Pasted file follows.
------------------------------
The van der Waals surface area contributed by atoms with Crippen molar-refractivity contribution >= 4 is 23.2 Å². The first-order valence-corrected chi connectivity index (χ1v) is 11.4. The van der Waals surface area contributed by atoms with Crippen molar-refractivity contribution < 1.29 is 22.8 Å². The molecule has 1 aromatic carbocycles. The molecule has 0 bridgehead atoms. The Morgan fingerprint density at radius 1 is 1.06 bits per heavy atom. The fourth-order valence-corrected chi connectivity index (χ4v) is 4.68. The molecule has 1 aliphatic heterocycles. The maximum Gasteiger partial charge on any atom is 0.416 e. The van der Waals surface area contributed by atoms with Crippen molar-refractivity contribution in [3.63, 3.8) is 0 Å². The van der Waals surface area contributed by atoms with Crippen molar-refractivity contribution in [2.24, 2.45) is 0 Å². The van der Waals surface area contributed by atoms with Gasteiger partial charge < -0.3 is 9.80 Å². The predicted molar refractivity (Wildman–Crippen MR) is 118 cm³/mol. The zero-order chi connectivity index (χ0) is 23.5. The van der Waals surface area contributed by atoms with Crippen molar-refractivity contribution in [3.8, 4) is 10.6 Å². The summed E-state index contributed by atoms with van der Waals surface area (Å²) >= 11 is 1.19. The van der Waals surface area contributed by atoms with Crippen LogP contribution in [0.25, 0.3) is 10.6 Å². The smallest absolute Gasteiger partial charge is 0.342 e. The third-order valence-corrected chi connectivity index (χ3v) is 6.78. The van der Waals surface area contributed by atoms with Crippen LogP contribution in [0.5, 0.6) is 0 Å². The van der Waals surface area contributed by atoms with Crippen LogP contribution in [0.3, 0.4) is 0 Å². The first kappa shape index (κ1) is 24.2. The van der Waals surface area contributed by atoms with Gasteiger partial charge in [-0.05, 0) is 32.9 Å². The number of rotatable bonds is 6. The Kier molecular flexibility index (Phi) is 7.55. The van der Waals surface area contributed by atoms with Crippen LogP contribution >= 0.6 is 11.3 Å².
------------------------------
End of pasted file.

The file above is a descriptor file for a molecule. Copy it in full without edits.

The van der Waals surface area contributed by atoms with Crippen molar-refractivity contribution >= 4 is 23.2 Å². The first-order valence-corrected chi connectivity index (χ1v) is 11.4. The van der Waals surface area contributed by atoms with Crippen molar-refractivity contribution < 1.29 is 22.8 Å². The molecule has 1 aromatic carbocycles. The molecule has 0 bridgehead atoms. The Morgan fingerprint density at radius 1 is 1.06 bits per heavy atom. The fourth-order valence-corrected chi connectivity index (χ4v) is 4.68. The molecule has 1 aliphatic heterocycles. The maximum Gasteiger partial charge on any atom is 0.416 e. The van der Waals surface area contributed by atoms with Crippen molar-refractivity contribution in [3.63, 3.8) is 0 Å². The van der Waals surface area contributed by atoms with Crippen molar-refractivity contribution in [2.24, 2.45) is 0 Å². The van der Waals surface area contributed by atoms with Gasteiger partial charge < -0.3 is 9.80 Å². The predicted molar refractivity (Wildman–Crippen MR) is 118 cm³/mol. The zero-order chi connectivity index (χ0) is 23.5. The van der Waals surface area contributed by atoms with Crippen molar-refractivity contribution in [3.8, 4) is 10.6 Å². The summed E-state index contributed by atoms with van der Waals surface area (Å²) >= 11 is 1.19. The van der Waals surface area contributed by atoms with Crippen LogP contribution in [0.25, 0.3) is 10.6 Å². The smallest absolute Gasteiger partial charge is 0.342 e. The third-order valence-corrected chi connectivity index (χ3v) is 6.78. The van der Waals surface area contributed by atoms with Crippen LogP contribution in [0.5, 0.6) is 0 Å². The van der Waals surface area contributed by atoms with Crippen LogP contribution in [0.3, 0.4) is 0 Å². The first kappa shape index (κ1) is 24.2. The van der Waals surface area contributed by atoms with Gasteiger partial charge in [-0.05, 0) is 32.9 Å². The number of rotatable bonds is 6. The Kier molecular flexibility index (Phi) is 7.55. The van der Waals surface area contributed by atoms with Crippen LogP contribution >= 0.6 is 11.3 Å².